*will*be working this week-end: proof.

## 21 October 2016

## 10 October 2016

### Curvature of a planar curve

I have done this calculation several times over the years, so I might as well write it down in detail, in case it may be of use to someone else.

We are interested in the curvature \(C = 1/R\) of a planar curve \(y=f(x)\) at a given point A, where \(R\) is the curvature radius at that particular point, defined with respect to the curvature center \(O\) (intersection of the normals raised to the curve in A and its infinitesimal neighbor B.)

The angle subtending AB is: \(\displaystyle \mathrm{d}\alpha = \mathrm{d}s/R \Rightarrow C = \frac{\mathrm{d}\alpha}{\mathrm{d}s}\)

The length of the curve element AB is: \(\displaystyle \mathrm{d}s = \sqrt{\mathrm{d}x^2 + \mathrm{d}y^2} \Rightarrow \frac{\mathrm{d}s}{\mathrm{d}x } = \sqrt{1+ f'(x)^2}\)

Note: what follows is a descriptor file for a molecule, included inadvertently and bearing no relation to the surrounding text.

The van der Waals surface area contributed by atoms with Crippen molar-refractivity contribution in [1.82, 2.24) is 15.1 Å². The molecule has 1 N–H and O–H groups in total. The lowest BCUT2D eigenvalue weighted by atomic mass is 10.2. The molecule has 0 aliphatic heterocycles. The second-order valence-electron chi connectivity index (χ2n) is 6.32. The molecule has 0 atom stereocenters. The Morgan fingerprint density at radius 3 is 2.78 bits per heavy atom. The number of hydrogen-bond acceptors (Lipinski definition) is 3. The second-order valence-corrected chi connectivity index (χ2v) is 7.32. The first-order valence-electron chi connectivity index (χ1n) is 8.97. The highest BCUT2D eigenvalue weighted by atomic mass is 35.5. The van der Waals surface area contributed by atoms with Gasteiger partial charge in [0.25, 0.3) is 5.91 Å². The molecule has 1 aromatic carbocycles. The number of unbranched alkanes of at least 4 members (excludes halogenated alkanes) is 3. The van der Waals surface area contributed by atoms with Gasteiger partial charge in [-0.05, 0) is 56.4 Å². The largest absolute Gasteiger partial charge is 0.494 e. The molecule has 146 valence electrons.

The derivative of \(f\) is directly related to the angle \(\alpha\): \(\displaystyle f'(x) = \frac{\mathrm{d}y}{\mathrm{d}x} = \tan \alpha \Rightarrow \alpha = \arctan \frac{\mathrm{d}y}{\mathrm{d}x} = \arctan [f'(x)] \Rightarrow \frac{\mathrm{d}\alpha}{\mathrm{d}x} = \frac{1}{1+f'(x)^2} f''(x)\)

Putting together the three relations above yields:

\[C = \frac{\mathrm{d}\alpha}{\mathrm{d}s} = \frac{f''(x)}{\left [ 1 + f'(x)^2\right ]^{3/2}}\]
Labels:
derivation,
equation,
geometry

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